This blog reports events and interesting tidbits from Rensselaer, Indiana and the surrounding area.

Tuesday, April 7, 2015

The return of the Tie Guys

In 2009 a CSX Maintenance of Way (MOW)crew came through Rensselaer replacing ties. (For links, see here and here.) I never expected to see a similar crew in Rensselaer, but on Monday one was again in town.

I was out of town on Monday morning visiting family and missed the Commissioners' meeting. About 12:30 I set off to see what the Drainage Board was doing. (Not much--it was an uneventful meeting.) On the way there I decided to see what CSX was doing to the rail crossings because they were scheduled to start work on them on Monday. I went out Mattheson and saw tampers . Looking down the line I could see many more vehicles. In fact the line of vehicles stretched all the way to Melville, the whole length of town.

 I spent a lot more time watching the process in 2009. I think the machines near Melville were removing the spikes from the rails that had been marked for replacement. I suspect that there were also machines that removed the spike plates but I did not see them. The reason that there were so many vehicles is that there are many steps in the process and each step is done by three or four vehicles.

I did not get any good pictures of the machine removing the old ties, but I did get some video (not very good) of the machines putting the new ties in place.



Also here:


Below is how the ties were positioned before the machine above arrived. You can see the spaces where the old ties used to be.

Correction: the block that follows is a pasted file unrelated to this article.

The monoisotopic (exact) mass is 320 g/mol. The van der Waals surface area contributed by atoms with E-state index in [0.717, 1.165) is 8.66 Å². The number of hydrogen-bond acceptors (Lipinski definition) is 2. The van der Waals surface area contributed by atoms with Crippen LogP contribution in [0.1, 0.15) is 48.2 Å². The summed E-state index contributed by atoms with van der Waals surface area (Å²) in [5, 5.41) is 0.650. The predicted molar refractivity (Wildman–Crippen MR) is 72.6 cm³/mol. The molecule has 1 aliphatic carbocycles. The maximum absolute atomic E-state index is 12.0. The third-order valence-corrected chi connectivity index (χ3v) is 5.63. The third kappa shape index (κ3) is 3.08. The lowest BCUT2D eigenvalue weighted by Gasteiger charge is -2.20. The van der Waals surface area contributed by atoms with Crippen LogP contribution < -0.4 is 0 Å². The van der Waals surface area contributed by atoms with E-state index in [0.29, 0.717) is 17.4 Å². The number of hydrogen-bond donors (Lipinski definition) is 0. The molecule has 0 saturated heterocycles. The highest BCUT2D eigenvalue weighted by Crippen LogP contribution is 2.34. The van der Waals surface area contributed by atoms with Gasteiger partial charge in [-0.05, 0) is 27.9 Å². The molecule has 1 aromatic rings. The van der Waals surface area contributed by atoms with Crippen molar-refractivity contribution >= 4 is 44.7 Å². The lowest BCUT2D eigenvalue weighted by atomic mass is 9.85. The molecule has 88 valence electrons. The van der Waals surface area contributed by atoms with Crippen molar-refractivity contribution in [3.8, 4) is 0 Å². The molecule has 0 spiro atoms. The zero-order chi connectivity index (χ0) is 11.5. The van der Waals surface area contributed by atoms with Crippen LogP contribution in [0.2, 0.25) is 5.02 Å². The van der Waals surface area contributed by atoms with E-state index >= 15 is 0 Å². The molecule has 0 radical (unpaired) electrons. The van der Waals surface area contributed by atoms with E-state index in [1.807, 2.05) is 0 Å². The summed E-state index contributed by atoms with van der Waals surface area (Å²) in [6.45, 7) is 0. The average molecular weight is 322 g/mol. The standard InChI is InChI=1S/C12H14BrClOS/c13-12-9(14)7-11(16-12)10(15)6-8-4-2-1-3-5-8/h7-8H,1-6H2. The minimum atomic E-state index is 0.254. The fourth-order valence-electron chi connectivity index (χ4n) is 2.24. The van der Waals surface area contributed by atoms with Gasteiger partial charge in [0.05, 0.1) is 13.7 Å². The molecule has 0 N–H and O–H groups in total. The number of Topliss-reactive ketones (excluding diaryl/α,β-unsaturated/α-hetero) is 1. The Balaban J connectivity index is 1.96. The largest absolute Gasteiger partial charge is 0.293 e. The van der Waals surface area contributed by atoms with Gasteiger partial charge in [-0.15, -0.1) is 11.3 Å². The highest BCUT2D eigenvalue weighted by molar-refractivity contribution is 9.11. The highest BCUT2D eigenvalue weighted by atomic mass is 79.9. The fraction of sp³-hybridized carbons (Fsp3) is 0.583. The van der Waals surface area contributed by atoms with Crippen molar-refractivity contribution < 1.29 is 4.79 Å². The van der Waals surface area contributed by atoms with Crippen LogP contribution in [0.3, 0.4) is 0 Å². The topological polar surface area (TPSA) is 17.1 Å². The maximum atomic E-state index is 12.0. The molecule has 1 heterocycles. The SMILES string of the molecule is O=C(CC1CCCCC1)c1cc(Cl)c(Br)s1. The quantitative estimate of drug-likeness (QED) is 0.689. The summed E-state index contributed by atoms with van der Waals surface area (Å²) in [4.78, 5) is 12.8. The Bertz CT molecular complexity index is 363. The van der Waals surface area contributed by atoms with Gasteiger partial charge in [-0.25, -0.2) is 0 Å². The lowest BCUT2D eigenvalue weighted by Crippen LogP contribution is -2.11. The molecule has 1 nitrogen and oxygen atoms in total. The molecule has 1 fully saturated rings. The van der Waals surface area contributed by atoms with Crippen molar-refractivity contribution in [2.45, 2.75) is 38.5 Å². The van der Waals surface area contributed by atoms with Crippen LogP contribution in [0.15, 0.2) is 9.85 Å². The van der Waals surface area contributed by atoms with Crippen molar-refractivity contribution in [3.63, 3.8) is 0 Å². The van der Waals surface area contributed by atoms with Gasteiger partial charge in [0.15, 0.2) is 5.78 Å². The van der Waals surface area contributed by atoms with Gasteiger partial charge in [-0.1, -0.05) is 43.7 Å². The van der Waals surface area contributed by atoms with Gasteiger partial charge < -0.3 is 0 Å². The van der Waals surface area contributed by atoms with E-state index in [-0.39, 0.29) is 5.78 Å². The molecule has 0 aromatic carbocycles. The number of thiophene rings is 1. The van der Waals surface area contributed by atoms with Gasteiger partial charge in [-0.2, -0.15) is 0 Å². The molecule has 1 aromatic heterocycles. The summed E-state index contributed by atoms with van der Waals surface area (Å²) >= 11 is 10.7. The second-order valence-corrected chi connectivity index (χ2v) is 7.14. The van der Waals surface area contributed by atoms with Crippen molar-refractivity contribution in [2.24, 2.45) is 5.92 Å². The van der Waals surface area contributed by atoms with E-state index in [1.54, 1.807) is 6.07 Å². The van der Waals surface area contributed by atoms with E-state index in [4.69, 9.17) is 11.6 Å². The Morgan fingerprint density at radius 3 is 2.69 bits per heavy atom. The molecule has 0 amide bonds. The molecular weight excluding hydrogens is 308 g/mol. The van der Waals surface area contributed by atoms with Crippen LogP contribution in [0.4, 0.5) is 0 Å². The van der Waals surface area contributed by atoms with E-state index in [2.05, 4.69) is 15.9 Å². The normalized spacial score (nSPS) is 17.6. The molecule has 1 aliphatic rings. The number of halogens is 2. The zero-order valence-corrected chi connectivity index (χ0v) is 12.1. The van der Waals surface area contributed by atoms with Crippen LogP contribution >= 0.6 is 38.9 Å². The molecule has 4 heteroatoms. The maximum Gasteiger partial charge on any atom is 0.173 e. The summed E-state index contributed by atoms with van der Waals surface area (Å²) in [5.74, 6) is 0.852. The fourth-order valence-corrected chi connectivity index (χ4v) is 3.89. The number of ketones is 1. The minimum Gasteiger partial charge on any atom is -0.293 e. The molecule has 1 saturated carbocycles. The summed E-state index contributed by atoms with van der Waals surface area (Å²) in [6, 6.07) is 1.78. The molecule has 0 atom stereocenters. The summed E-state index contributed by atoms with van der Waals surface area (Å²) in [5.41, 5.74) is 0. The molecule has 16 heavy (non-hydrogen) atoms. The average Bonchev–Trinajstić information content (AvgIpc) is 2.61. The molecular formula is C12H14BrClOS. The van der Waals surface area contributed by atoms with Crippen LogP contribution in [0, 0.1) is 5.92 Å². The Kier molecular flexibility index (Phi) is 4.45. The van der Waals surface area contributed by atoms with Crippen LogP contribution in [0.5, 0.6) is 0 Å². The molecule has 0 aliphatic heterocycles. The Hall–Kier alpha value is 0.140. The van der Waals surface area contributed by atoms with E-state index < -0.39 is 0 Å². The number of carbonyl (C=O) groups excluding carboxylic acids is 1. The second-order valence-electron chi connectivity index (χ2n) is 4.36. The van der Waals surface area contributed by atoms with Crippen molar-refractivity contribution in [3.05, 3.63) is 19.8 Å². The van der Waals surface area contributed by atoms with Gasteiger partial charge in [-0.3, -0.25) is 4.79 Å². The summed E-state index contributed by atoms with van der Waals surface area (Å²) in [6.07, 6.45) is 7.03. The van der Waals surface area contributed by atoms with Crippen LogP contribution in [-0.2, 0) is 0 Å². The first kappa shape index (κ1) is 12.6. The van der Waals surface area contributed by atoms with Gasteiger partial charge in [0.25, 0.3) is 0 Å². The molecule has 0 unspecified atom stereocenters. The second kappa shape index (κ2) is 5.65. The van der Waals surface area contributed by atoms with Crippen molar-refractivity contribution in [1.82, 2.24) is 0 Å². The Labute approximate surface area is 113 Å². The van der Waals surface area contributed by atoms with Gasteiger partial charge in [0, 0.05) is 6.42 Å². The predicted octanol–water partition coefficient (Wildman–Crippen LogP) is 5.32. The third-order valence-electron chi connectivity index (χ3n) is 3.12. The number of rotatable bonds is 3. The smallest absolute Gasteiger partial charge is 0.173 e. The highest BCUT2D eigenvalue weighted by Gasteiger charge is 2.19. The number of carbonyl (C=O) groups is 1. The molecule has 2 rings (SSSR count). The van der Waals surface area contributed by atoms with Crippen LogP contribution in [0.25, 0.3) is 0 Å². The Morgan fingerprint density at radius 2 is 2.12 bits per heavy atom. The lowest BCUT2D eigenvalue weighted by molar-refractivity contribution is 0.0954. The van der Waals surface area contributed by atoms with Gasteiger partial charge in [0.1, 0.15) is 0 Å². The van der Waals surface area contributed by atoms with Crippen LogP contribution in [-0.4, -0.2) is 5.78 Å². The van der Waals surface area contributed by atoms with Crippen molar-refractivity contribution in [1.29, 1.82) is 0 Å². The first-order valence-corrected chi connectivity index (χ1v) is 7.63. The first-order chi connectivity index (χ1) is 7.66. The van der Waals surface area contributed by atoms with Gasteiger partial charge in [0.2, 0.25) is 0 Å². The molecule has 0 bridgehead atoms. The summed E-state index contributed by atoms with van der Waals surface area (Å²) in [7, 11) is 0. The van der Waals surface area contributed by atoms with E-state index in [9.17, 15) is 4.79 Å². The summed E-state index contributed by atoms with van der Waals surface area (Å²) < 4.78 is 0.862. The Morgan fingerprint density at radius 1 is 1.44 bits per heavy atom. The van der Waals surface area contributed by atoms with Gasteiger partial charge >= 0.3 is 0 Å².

After the ties have been placed under the rails, a group of guys puts the spike plates on the ties. This job seems to be the least automated part of the process.

The machine that inserts these spike plates under the rails was different this year from what it was in 2009. I tried to get a video of what it was doing, but again I am not happy with the result. However, you might see how it lifts the rails.


Following these machines are the spikers, the machines that drive in new spikes. Because they shield the area in which they are driving spikes, it is hard to get a good picture of what they are doing. However, the noise they make gives them away. There was also another machine in the parade that seemed to be making sure that the ties were exactly perpendicular to the rails.

I am not sure how the guys in the machines can be so precise. How do the spikers line up so the spikes go through the holes in the spike plate? Do they have a video camera?

After the spikes are in place the tampers follow. They force rocks under the ties so that the rails will have not waves--the trains will have a completely level ride. After them are machines that move the ballast back where it belongs. They raise a lot of dust as they go back and forth.



Today (Tuesday) the MOW crew was leaving town heading east. I noticed a truck on the tracks full of what looked like ties. I thought that it might be picking up the old ties.

 However, later on I saw it with a much smaller load and thought it might have been hauling the lumber that was used for the crossings. The crew for that task was in town today putting the timbers alongside the rails. I think the last task will be to lay down the asphalt for the crossings.
Above is the crossing on Mattheson. It was last done in 2009. Other crossings being redone this year are McKinnley (done just a year or two ago), Webster, and Scott. Crossings that are open are Jefferson, Cullen, Franklin, and Melville.

While watching all this, I noticed that the rail car that delivers lumber for Stark Truss was as close to Cullen as it could get. A fork lift had unloaded it onto a semi, and then the fork lift pushed it down the tracks. I had never seen a fork life push a rail car before.

In other rail news, Hoosier State service will continue. Agreement has been reached between the state and the Feds.


1 comment:

Anonymous said...

Thank you so much for the details of the rail work.